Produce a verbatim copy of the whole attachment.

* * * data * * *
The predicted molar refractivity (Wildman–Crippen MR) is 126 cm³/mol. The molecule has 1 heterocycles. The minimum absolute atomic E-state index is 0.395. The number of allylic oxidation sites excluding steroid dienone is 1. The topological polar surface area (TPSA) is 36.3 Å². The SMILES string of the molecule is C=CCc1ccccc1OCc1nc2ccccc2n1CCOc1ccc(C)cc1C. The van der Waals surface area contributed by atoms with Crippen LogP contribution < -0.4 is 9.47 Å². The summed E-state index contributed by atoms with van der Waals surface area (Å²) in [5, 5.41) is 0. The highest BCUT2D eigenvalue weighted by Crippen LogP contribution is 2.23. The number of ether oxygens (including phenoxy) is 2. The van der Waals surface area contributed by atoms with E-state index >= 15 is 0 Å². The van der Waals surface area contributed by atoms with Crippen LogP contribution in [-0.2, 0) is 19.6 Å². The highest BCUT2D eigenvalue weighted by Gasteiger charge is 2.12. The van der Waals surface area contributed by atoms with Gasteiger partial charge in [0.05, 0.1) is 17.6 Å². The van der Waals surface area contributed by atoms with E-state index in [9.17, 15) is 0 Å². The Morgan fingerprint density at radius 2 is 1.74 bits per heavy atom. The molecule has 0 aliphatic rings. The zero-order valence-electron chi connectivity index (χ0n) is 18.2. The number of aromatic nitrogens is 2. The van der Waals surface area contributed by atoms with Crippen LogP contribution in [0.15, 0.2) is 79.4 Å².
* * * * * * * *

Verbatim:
The predicted molar refractivity (Wildman–Crippen MR) is 126 cm³/mol. The molecule has 1 heterocycles. The minimum absolute atomic E-state index is 0.395. The number of allylic oxidation sites excluding steroid dienone is 1. The topological polar surface area (TPSA) is 36.3 Å². The SMILES string of the molecule is C=CCc1ccccc1OCc1nc2ccccc2n1CCOc1ccc(C)cc1C. The van der Waals surface area contributed by atoms with Crippen LogP contribution < -0.4 is 9.47 Å². The summed E-state index contributed by atoms with van der Waals surface area (Å²) in [5, 5.41) is 0. The highest BCUT2D eigenvalue weighted by Crippen LogP contribution is 2.23. The number of ether oxygens (including phenoxy) is 2. The van der Waals surface area contributed by atoms with E-state index >= 15 is 0 Å². The van der Waals surface area contributed by atoms with Crippen LogP contribution in [-0.2, 0) is 19.6 Å². The highest BCUT2D eigenvalue weighted by Gasteiger charge is 2.12. The van der Waals surface area contributed by atoms with Gasteiger partial charge in [0.05, 0.1) is 17.6 Å². The van der Waals surface area contributed by atoms with E-state index in [9.17, 15) is 0 Å². The Morgan fingerprint density at radius 2 is 1.74 bits per heavy atom. The molecule has 0 aliphatic rings. The zero-order valence-electron chi connectivity index (χ0n) is 18.2. The number of aromatic nitrogens is 2. The van der Waals surface area contributed by atoms with Crippen LogP contribution in [0.15, 0.2) is 79.4 Å².